DKU student-led filmmaking teams awarded at 48 Hour Film Project competition

<p>Team Film Weaver working on a project.</p>

Team Film Weaver working on a project.

Two student teams from Duke Kunshan University were recognized at a recent film competition in Shanghai.

The Sept. 24 competition was hosted by The 48 Hour Film Project, an international program that hosts competitions in more than 100 cities across the globe where teams are challenged to plan, shoot and edit a film — all in the span of 48 hours. 

Team Focus won awards for Best Student Film, Best Use of Location and honorable mention for Best Costume, while Team Film Weaver received an honorable mention for Best Student Film. The two teams competed against 15 professional and student teams.

Teams must choose between two randomly picked prompts assigned to their team and must include certain details such as one-line quotes and props within the film which are assigned by the organizers. Contests have taken place in over 45 countries since the project was founded in 2001.

This is not the first time that DKU students have entered the competition. Kaley Clements, assistant professor of media and arts at DKU, participated in January and started the tradition of creating DKU student-led teams.

“[The objective] was more so just to get our students exposure to how professional sets can work, working with a really good team of filmmakers and letting them see the kind of talent that our students have,” he said.

Clements sees the film festival as an opportunity for students to gain experience outside of classes and let “the independent filmmaking community and Shanghai see what [DKU] students [are] capable of.”

Junior Yuri Park, the producer for Team Film Weaver, spoke about her experience as a first-time participant. 

“For me, filming was like a hobby, so I've never been in an actual film set … 48 hours gave me a really great [way] to experience that,” she said.

Yuxuan Leng, Kunshan ’23, participated in the film project before, but was excited to lead a team for the first time as director and scriptwriter of Team Focus this year. He acknowledged the pressure of leading a student-led team with little experience, but is “really proud” of what Team Focus was able to accomplish.

“DKU is not a film school,” he said. “The professional techniques or the abilities of students, we feel like they may have some gap with the professionals.”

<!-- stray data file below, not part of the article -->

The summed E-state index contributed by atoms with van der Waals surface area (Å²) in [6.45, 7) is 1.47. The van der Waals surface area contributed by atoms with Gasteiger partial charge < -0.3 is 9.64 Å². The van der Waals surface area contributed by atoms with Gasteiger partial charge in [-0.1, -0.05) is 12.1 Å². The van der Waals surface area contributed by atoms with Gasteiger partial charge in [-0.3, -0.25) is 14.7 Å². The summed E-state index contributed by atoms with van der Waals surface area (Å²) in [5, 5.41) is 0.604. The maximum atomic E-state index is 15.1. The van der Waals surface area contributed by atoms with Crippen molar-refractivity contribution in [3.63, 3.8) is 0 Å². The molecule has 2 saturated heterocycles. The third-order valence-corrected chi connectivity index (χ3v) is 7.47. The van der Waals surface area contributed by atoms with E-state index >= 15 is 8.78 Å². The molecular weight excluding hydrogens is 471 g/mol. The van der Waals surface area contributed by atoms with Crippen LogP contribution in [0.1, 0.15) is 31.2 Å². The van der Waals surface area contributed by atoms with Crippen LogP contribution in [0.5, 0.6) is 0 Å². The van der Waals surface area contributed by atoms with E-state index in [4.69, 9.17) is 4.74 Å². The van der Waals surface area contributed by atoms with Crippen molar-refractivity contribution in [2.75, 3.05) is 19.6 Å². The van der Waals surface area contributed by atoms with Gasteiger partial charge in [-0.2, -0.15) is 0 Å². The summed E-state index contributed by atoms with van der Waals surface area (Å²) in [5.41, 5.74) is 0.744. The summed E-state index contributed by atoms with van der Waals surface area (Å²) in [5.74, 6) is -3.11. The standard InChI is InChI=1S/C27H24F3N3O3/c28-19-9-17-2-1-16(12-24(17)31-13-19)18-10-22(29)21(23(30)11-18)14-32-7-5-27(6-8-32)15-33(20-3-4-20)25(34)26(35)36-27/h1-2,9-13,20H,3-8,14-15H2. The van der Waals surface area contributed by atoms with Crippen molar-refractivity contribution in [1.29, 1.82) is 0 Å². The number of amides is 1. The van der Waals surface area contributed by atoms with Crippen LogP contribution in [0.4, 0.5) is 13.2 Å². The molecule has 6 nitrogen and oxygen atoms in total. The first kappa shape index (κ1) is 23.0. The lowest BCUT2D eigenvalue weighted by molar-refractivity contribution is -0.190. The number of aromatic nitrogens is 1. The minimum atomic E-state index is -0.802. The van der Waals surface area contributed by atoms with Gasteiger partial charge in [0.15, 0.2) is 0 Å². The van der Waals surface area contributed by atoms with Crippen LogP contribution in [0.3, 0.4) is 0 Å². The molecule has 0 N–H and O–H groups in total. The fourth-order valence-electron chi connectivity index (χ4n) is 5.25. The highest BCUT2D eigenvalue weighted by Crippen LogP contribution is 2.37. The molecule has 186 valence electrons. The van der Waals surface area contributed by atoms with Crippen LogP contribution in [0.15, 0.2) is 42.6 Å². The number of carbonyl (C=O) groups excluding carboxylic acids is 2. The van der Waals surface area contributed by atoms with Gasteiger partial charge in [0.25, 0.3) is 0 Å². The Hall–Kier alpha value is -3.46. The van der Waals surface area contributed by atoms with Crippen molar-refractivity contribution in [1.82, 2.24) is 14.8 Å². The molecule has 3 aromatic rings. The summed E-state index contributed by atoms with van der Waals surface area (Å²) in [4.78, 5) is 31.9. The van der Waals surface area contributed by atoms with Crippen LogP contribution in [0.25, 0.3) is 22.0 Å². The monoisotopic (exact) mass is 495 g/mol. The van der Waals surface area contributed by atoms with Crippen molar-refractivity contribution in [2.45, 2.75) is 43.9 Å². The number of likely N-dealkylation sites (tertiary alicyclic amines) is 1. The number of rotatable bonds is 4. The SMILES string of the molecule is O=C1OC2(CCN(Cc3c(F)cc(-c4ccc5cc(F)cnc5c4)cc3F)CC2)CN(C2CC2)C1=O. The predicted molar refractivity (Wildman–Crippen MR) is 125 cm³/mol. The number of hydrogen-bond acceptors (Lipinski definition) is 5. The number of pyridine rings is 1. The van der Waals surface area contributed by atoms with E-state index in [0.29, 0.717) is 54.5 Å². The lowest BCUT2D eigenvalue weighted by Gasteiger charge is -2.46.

Additionally, the constraints of the competition require participants to approach filmmaking in an untraditional manner. Leng described how, in the normal filmmaking process, producers take a script and then find actors and a location. At the competition, they prepare the actors and the location in advance, but get the script after.

“It’s totally opposite from the regular filmmaking process,” he said.

In preparation for the film project, both teams spent several weeks gathering members and preparing resources. According to Park, the crew had two months of weekly meetings to understand the “basics of story writing and filming.” 

Leng also added that they invited professionals from Shanghai to assist with production. 

During production, despite managing only a few hours of sleep, members of Team Focus remained focused and energetic. Leng mentioned that one of the professionals invited from Shanghai wrote in a WeChat post that the “whole environment of filmmaking” would be better off if more filmmakers were like the DKU students he had encountered.

Junior Heejae Yoon, director of Team Film Weaver, admitted that the film they submitted wasn’t perfect, but said that she was grateful that the opportunity gave “a chance for [her team] to maintain [their] passion” for filmmaking. 

“Filmmaking cannot be perfect, there’s no perfect film,” Leng said, reminding student filmmakers that the final product may not always meet their expectations. “... We always have the space to improve.”


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